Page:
Artist: Jaya Madhavan
In a recent interaction with six-year-old children, I asked them to write a short description of any animal of their choice. I gave them a structure for the essay — namely the first line should describe their chosen animal in such specific manner that the readers should be left in no doubt, the second few lines should detail the use/danger of the animal to humans and the last line can be used to express their personal opinion of the animal.
I usually use this exercise to gauge how “schooled and boxed in” the children are and based on this I decide at what level I should begin my writing workshop with them. But it emerged that this particular group was full of poets. For the sake of my readers, I have remedied the children’s sentences and spellings a bit, but the import is intact. Read on:
A boy who chose to write on cow said in his first sentence (describing the animal in specific manner), “A cow is a cow. Not a goat.” ”Going on to the second paragraph, he explained, “Many animals have milk, but a cow is so good that it can give milks even in packets” and his last line said it all, “I love a cow. It is so useful I know its spelling.”
Another child enthralled me with her version of the lion. Her first line read — “Lines are fat and hairy.” Second paragraph — “Lions run after non-veg items like chicken, egg, mutton, beef. We cannot be friends with lion as we are also non-veg item.” And finally, “Lions are useful to us in cinemas.
Then came the dog. “Do I like my dog or my sister? My sister fights with me. My dog only bites me. I bathe in Dettol, my dog also. My sister’s name is Minu. My dog’s name is Joker. I feel sad because they make fun of my dog. He is not joker, but my sister is mean. I hate my sister. I love my dog. He is useful. Sister is dangerous.”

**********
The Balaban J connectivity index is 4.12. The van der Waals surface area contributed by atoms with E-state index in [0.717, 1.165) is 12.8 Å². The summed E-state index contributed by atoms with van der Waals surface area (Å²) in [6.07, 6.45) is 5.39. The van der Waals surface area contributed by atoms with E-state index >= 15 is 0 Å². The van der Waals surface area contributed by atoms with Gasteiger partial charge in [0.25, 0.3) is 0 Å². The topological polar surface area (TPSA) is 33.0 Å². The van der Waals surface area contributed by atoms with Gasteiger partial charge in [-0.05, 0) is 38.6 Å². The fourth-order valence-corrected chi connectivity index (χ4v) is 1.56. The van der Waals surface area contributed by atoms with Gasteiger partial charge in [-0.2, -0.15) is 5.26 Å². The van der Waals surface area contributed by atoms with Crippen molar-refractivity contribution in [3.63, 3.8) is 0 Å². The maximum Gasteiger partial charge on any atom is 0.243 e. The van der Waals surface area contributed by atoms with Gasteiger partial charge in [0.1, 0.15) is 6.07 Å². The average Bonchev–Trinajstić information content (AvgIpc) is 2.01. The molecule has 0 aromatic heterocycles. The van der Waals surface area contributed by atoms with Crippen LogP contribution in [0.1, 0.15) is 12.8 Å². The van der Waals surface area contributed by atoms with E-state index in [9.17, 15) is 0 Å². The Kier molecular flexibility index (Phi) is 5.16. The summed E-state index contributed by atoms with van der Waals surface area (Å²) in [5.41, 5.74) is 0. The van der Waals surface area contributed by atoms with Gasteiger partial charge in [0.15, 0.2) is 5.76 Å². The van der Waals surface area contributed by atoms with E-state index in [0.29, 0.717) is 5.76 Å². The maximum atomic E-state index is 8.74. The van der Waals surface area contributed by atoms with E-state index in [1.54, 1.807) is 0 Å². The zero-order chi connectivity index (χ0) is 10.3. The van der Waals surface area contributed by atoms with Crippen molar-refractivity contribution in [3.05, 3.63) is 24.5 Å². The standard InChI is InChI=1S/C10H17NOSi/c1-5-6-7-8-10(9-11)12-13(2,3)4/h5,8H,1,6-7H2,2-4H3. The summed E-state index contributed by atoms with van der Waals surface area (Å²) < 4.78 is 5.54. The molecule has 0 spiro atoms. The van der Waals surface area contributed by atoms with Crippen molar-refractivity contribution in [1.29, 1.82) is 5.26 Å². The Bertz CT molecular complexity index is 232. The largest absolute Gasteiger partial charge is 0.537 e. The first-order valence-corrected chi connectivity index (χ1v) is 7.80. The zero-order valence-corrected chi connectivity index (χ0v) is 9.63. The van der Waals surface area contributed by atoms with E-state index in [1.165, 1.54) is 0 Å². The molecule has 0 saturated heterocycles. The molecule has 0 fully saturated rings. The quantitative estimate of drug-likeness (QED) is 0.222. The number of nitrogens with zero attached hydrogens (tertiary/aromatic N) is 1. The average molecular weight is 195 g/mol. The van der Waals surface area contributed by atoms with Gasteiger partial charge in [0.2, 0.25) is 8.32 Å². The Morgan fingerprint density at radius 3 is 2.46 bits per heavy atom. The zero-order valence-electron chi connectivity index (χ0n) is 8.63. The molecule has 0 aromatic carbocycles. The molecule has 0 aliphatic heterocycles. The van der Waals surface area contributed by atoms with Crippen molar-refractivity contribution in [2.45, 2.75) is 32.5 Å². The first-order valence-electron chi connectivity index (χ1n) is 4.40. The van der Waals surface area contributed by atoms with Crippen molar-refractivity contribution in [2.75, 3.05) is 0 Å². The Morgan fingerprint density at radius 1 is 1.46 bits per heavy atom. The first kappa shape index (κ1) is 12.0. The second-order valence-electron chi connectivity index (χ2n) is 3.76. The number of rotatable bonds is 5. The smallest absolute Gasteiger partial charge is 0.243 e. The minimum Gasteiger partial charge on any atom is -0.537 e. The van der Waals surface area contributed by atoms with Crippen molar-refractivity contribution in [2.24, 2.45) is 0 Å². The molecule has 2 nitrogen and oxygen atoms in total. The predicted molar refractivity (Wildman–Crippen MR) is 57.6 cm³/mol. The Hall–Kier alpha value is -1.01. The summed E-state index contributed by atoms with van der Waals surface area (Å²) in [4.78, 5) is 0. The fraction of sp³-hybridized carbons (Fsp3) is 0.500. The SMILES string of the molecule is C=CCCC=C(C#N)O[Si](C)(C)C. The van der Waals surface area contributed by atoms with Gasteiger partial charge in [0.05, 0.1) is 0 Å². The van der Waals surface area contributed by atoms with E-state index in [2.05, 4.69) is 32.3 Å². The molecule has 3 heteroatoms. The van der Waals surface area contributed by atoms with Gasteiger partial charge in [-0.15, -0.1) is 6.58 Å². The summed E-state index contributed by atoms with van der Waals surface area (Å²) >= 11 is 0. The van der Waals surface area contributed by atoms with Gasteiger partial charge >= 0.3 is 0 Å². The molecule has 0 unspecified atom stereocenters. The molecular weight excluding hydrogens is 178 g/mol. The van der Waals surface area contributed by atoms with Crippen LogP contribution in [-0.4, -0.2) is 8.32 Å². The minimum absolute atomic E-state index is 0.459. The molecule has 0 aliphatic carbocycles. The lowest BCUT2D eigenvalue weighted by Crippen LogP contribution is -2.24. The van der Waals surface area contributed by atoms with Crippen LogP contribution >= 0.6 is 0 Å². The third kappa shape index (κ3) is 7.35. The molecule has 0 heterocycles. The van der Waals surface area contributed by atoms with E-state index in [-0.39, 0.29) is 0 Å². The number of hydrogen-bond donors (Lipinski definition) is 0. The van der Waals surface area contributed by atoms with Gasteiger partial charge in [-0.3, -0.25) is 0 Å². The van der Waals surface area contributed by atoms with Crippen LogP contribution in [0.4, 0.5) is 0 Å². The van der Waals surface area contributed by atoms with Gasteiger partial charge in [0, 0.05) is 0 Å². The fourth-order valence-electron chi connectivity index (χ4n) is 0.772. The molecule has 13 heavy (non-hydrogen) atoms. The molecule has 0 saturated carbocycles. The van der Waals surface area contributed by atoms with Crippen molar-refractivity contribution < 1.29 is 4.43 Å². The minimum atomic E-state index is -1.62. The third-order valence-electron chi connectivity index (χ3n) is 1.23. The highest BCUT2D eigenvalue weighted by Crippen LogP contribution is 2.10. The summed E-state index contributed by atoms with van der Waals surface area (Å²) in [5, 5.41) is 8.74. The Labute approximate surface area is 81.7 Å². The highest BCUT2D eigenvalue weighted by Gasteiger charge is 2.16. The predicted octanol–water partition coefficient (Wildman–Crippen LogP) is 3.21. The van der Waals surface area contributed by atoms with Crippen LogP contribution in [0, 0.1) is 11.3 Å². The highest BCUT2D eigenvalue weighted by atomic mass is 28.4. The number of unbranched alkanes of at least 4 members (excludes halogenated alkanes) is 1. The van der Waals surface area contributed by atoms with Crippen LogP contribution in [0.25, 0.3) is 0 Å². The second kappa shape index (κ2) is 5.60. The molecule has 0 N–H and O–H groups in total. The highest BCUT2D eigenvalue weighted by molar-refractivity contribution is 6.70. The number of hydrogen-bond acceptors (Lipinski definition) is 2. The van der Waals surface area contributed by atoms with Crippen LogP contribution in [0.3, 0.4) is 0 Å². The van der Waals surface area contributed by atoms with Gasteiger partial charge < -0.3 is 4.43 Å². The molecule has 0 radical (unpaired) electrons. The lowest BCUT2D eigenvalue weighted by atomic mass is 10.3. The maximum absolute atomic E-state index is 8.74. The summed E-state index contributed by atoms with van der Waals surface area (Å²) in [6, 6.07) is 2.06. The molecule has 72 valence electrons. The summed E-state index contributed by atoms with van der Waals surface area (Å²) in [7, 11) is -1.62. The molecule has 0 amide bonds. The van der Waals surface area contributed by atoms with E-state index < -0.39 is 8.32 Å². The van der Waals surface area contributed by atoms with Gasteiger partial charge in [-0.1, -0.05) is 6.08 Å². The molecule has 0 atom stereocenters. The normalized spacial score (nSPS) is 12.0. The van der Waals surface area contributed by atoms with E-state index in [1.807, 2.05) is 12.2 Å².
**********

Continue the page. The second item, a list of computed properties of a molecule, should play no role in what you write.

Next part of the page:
Yet another child wrote about the owl. “Owl is living in villages or forests, inside a tree hole. They are so wise that crow, sparrow and everyone go to Owl for wisdom. An owl sleeps in the day. But I cannot. I come to school in the day. Also I live in city. So I don’t know anything about owl. So bye-bye.”
Next came the snake. “Ssssssssssssssssssssssssssss, a snake shouts like this. When we say ssssssssssssssssssssssssss it means keep quiet. Teachers shout like snake. Snakes dance very well. For annual day we did snake dance. A snake is useful in school programmes.”
There was one on Hippos too. “Hippo has large hips. They live in Discovery TV. I have a hippo soapbox. If hippo and elephant fight, who will win? I am very sorry; I don’t know any use of Hippo.”
And I particularly love the one on elephants. “Elephant is big, black and very strong. From far they look like black clouds. They wear bells to warn us. Their anklets are so big we use them as chains. Elephant is the national animal of the world.”
There were many other lovely entries about the rabbit, peacock, monkey and even fish. The children eventually created some beautiful poetry with me which I shall share with my readers in another column.
The children employed such exquisite expressions, boldness and revealed such expanse of heart and mind that I regretted my adulthood, which seems to stand in my way of writing good poetry. What more can I say? I only hope that the children’s “schooling does not interfere with their education” and I can only hope that these children remain the poets they so easily are!